The virtual addressing buffer 10 is advantageous over conventional translation look-a-side buffers, as conventional translation look-a-side buffers only connect a series of address bits to the translation look-a-side buffer (i.e., the upper eight bits or the lower sixteen bits of a 32-bit address), and do not enable any filtering of the address beyond the selection of bits which are connected to the buffer. The filtering and verification portion 14 of the virtual addressing buffer 10 enables the masking of any of the thirty-two bits of the input address 12, all thirty-two of which are connected as inputs of the virtual addressing buffer circuit 10. Further, the virtual addressing buffer circuit 10 enables each bit of the 'translated memory address NA[31-0] on the bus 78 to be selected from either the input address A[31-0] on the bus 12 or from the look-up address LK[31-0] on the bus 52. The conventional translation look-a-side buffers only enable the direct mapping of an input address to an output address and do not enable the advantageous selection of the bits of the output address from both a translated address and from the original input address.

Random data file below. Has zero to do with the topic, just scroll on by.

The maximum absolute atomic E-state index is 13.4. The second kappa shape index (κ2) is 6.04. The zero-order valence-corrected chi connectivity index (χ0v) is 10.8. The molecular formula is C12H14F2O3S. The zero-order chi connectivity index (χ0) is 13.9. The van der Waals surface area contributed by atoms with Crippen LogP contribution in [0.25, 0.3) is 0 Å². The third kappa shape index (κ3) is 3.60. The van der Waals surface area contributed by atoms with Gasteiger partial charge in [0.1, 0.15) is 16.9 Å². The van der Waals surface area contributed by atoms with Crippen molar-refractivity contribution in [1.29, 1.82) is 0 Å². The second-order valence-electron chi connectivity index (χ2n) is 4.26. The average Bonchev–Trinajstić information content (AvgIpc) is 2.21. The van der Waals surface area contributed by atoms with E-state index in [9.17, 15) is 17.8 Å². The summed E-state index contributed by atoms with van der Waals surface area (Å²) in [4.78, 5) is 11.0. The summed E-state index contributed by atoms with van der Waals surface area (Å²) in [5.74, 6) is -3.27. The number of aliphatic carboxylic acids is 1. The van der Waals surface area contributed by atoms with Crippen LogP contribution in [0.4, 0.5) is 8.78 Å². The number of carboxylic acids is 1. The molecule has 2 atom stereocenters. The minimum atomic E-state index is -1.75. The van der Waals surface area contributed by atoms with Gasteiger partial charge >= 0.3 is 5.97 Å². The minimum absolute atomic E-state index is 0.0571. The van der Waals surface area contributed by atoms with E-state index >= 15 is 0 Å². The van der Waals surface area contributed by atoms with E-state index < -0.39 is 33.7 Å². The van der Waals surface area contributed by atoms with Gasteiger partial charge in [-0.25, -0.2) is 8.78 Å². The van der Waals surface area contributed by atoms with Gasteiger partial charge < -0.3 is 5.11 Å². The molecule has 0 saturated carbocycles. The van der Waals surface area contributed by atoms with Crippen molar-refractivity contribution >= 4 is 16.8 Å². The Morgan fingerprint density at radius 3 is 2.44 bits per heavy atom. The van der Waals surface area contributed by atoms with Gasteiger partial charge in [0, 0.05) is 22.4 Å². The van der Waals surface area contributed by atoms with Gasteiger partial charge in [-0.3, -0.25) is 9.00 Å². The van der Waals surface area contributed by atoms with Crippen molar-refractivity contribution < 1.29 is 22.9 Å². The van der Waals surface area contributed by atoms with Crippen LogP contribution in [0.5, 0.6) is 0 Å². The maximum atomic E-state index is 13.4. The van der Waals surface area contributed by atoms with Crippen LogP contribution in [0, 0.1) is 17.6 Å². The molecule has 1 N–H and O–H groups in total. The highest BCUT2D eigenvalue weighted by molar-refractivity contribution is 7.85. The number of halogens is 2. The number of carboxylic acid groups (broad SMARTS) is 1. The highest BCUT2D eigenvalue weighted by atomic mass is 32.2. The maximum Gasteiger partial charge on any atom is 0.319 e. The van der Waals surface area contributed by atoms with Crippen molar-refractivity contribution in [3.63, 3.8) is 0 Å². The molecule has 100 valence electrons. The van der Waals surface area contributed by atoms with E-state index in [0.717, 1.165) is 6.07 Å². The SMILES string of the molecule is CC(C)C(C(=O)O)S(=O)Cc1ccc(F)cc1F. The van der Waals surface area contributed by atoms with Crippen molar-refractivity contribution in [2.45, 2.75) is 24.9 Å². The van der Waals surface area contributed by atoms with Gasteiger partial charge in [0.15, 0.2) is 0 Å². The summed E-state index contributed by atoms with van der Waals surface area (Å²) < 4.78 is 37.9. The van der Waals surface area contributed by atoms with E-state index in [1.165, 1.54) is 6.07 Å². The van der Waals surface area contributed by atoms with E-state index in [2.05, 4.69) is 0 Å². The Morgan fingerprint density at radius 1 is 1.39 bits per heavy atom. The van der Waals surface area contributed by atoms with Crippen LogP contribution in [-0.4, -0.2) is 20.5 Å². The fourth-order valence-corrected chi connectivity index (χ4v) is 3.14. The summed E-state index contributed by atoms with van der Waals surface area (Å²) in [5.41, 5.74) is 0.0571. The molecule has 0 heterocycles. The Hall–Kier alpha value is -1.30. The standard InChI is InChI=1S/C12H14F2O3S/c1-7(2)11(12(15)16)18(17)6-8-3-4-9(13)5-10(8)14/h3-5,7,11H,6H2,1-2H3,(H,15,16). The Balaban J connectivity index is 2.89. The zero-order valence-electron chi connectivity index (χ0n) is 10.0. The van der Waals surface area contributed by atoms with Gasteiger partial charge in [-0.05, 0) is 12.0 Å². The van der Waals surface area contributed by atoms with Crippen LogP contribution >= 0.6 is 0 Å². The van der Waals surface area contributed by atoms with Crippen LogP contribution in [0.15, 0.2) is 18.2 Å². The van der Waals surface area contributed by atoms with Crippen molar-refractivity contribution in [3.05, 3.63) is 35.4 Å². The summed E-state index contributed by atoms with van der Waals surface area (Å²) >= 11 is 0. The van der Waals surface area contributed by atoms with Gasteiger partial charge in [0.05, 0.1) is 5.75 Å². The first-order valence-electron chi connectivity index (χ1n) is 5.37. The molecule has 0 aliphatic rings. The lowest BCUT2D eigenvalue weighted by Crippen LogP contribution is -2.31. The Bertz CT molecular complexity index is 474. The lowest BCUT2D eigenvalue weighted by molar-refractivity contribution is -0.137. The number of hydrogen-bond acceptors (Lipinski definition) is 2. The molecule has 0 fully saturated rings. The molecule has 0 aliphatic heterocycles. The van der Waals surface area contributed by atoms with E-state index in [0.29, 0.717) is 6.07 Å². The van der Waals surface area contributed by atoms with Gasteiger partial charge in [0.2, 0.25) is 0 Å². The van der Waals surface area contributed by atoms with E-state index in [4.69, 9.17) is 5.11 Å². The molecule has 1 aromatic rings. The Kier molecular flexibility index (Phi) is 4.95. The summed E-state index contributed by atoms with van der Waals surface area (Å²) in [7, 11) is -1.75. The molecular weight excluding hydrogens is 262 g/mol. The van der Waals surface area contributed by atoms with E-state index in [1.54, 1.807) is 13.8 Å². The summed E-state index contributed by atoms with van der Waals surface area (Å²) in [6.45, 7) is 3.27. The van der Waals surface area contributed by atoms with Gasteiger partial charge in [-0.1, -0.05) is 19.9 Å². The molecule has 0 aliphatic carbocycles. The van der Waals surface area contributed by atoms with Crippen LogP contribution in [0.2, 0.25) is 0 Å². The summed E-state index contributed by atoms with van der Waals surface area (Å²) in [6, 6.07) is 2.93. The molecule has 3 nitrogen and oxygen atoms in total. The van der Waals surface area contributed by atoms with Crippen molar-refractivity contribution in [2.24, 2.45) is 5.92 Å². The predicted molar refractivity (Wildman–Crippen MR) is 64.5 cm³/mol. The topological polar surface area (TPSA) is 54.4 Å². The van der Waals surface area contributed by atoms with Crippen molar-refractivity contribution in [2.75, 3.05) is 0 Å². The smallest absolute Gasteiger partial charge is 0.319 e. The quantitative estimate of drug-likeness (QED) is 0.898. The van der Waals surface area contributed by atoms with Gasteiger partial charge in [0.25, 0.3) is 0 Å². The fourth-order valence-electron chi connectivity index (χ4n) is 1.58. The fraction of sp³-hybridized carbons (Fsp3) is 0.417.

Referring also to FIG. 2, in a preferred embodiment, the virtual addressing buffer circuit (VAB) 10 is used in combination with a CPU 80, a local CPU bus 82, a local memory bus 84 and a local bus controller 86 of an exemplary computer system. In this embodiment, the virtual addressing buffer circuit 10 is used as a buffer between the CPU 80 and the memory bus 84 to more efficiently reroute CPU address requests within the host computer system. The control of the virtual addressing buffer 10 is not fixed, so the operation of the virtual addressing buffer 10 can be altered by the CPU 80 at anytime during the operation of the host computer system. The virtual addressing buffer 10 intercepts a CPU requested address on the local CPU bus 82. The CPU requested address, also referred to as the input address A[31-0], on the bus 12 is sent to the virtual addressing buffer circuit 10 where the filtering and verification portion 14, formatting portion 16, translation portion 18, and command portion 20 of the virtual addressing buffer circuit 10, which have been described above, determine whether the input address A[31-0] from the CPU 80 is to be redirected to a different memory location before the address is sent to a downstream bus, such as the local memory bus 84.